A Simple Formula For Cultural Influence

Untitled presentation

 

 

I= Influence

 

This formula applies broadly to nearly every area of life in that it says that influence over how people think about Why is always greater than influence over how people think about What. Everyone talks about what about homosexuality is wrong. Few talk about why anything at all is wrong. This is where the Christian faith and worldview ought to be held in stark contrast to all others. We have a unique claim, through our scriptures and the inner witness of the Holy Spirit, to having access to the answers to those why questions. In other words we know The One who knows why.

But some of the answers just aren’t written out explicitly. There just isn’t anywhere that says outright, “thou shalt not allow men who identify as women to share bathrooms with little girls.” So how do we know it’s wrong to allow the mixing of biological genders in restrooms and locker rooms? This is where how I talk about the formula will become familiar to those already interested in Apologetics. It’s called the Moral Argument or The Argument From Morality (because it seeks to prove the existence of God based on the existence of morality) and it goes something like this:

  1. If objective moral values and obligations exist, God must exist.
  2. Objective moral values and obligations do exist.
  3. Therefore, God exists

 

Saying it doesn’t make it true, so we have to be prepared to discuss and defend the first two points in order to sustain the conclusion. This is particularly important when we try to counter the moral revolution at work in the culture today because it is attempting to undermine objective morality itself. The good news is that the objectivity of morality is ultimately undeniable. No matter how tolerant is the ethic or worldview a person subscribes to certain lines will not be allowed to be crossed. This is especially evident in the moral revolution when those opposed are labelled bigots and intolerant. This begs the question, at what point is it ok to be intolerant? Certainly the revolutionary is perfectly fine with intolerance toward the one’s they themselves have labeled intolerant. If we lose businesses and ministries for refusing to bend to the revolution so much the better as far as they’re concerned. In their view this is justice.

The other good news is that the self contradictory nature of their enterprise makes it incredibly easy to counter philosophically. The trouble comes when we try to counter it rhetorically and legislatively. This is why the formula is important. We have to expand our influence over how people within the Christian worldview think about why anything is right or wrong, but we also have to make inroads of influence outside of the Christian worldview as well. We have to start by influencing people to care that there even is a why and we do that by bringing it up A LOT.

When, for example, your co-worker says that it’s a great thing that Target is opening restrooms for both genders to their transgendered employees, just look them in the eye and say simply, “Why?” And follow their answer with another why question. Put yourself in a three-year-old frame of mind and just continually ask “why?” You’ll find one of two things will happen, either the person you’re talking to will try to give you reasoned answers, with varying degrees of difficulty, or they’ll retreat to mindless sloganeering. If the former happens you have successfully employed the formula. Notably, you’ve influenced another’s thinking without risking revealing your own stake in the issue. Try it even with people you agree with. You’ll find that very often they haven’t thought very deeply about why they believe some of the things they believe about morality either.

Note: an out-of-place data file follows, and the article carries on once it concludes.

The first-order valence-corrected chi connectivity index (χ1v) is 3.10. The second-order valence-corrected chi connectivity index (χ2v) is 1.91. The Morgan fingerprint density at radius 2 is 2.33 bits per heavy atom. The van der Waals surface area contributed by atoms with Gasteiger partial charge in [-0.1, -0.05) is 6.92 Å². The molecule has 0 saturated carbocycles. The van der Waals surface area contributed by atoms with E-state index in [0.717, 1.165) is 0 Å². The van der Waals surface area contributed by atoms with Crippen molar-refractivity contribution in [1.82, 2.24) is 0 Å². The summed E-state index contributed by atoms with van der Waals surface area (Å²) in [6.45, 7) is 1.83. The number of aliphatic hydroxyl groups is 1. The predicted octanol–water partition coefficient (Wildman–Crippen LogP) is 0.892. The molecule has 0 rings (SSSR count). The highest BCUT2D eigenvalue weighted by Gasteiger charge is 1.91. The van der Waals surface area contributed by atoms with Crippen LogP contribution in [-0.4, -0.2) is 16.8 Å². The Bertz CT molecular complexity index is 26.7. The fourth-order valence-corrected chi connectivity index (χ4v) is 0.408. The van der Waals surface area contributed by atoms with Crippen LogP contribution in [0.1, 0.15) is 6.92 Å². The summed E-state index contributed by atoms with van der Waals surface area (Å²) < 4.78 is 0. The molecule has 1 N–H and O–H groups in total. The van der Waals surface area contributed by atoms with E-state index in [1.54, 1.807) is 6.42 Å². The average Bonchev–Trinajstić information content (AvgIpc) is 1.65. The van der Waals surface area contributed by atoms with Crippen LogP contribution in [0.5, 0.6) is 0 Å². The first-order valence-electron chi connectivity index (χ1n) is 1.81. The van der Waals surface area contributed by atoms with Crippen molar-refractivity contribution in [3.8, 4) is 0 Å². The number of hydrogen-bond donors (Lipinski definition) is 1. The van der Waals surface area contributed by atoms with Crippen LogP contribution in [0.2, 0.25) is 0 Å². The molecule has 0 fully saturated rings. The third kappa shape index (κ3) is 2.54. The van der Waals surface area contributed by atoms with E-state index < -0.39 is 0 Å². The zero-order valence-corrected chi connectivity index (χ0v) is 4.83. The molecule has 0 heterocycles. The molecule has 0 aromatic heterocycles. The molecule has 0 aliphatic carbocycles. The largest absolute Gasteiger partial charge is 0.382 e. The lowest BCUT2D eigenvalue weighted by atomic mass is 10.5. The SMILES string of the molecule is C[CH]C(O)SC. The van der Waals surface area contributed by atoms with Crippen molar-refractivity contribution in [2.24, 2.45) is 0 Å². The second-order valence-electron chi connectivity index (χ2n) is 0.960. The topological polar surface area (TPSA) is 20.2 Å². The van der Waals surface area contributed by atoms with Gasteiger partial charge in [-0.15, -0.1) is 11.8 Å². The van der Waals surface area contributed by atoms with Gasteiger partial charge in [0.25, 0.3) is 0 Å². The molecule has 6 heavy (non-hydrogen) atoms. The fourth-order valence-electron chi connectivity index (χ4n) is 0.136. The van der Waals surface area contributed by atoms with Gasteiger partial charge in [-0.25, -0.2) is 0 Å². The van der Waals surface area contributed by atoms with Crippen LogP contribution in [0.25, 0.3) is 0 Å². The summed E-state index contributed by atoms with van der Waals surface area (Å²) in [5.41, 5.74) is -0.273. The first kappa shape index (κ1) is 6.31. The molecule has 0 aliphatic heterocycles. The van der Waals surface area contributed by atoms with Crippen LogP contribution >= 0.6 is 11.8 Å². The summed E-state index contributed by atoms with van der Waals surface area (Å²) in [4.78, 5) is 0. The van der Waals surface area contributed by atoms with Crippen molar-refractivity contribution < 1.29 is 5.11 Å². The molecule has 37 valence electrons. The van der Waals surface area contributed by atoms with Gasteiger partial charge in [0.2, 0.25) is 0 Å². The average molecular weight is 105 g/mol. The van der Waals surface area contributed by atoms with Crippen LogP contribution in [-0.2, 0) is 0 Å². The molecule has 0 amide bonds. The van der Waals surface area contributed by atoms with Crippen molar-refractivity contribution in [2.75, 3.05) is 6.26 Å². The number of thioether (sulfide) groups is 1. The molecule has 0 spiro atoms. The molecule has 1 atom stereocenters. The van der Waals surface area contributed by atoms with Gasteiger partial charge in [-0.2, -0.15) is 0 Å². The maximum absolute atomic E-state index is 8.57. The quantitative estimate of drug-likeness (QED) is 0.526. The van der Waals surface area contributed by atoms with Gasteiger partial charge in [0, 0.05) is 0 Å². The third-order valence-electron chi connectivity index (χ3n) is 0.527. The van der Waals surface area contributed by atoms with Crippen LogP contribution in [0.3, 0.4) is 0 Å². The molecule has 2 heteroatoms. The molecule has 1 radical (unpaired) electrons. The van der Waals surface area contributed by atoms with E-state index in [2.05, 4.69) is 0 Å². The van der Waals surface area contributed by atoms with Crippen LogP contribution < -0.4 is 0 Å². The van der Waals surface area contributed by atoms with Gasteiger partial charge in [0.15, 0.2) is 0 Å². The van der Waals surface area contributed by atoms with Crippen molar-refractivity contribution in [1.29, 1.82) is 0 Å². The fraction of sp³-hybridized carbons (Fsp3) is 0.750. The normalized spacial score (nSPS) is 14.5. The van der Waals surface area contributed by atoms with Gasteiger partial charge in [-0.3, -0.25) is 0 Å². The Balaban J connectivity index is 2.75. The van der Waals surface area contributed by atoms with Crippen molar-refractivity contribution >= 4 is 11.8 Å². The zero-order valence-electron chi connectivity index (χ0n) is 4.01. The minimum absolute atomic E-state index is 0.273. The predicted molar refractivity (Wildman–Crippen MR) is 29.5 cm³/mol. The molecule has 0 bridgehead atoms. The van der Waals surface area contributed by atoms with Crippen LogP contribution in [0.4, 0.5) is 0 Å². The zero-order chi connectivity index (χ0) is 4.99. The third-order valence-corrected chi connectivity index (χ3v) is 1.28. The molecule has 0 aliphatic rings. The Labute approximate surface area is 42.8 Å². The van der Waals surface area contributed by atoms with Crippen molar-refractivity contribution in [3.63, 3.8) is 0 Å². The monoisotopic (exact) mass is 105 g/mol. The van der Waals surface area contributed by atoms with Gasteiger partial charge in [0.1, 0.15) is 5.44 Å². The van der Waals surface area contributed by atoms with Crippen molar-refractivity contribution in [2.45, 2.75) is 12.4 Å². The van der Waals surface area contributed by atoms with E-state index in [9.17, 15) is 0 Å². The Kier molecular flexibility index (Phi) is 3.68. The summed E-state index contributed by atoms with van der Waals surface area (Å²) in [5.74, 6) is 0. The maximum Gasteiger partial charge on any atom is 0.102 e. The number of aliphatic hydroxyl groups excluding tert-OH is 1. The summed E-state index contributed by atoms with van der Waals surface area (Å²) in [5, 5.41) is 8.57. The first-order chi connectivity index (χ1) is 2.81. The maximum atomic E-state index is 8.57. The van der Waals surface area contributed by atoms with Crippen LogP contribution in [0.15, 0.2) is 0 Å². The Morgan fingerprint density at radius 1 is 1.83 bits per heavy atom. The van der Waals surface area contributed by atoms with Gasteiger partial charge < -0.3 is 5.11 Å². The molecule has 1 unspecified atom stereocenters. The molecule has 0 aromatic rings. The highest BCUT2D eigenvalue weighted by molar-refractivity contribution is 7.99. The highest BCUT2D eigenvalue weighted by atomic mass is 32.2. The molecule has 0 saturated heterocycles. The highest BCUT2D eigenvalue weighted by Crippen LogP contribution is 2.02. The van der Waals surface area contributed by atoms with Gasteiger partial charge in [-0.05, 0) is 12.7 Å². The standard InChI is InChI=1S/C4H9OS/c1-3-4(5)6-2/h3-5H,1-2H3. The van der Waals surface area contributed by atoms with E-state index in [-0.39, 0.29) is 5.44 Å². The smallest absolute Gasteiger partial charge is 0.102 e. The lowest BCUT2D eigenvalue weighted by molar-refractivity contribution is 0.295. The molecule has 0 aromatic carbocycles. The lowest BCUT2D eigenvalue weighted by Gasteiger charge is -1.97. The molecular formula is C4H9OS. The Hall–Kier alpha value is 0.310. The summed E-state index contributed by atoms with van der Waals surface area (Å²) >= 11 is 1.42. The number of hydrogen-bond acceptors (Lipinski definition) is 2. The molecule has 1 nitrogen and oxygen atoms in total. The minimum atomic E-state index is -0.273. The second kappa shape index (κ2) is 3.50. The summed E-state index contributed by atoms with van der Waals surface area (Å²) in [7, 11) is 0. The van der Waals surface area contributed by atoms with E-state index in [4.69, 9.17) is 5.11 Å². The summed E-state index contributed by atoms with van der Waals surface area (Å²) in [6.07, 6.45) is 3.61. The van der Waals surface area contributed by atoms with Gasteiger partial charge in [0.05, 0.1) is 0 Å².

Just to be clear, don’t be obnoxious. The point is not to make your friends and co-workers suicidal, it’s simply to make them stretch their thinking ever so slightly. The truth is that this moral revolution will not be countered successfully in the halls of the legislature until it has first been defeated in the minds of the revolutionaries and for this victory we will often have to be satisfied with winning inches rather than miles.

The next thing we’ll have to do is critically important, although it’ll be mostly undertaken internally, away from the view of a watching world. We have to be honest in our approach to the truth. If God is the author of truth we have to approach the truth head on and put our fears and anxieties aside. We can’t give pandering answers to the hard questions the moral revolution asks, we have to speak the truth. We have to speak lovingly but boldly. We have to challenge our own thinking and our own dogmas.

What if two men “marry”, live in that marriage for the remainder of their lives, and experience what they perceive as true joy and fulfillment? What have we to say to them of their sin and need for God? Are we to abandon them to Hell? What if a woman aborts her baby and never regrets it, never doubts the legitimacy of her decision? What have we to say of God’s condemnation of her action? Can we speak to her of God’s care for the child? Don’t we think our Lord came even for these?

To address these questions and so many others will require monumental effort, but we serve a more than monumentally able God. Together with Him and each other we can stand though a thousand may fall (Psalm 91:7, paraphrased), and we will.

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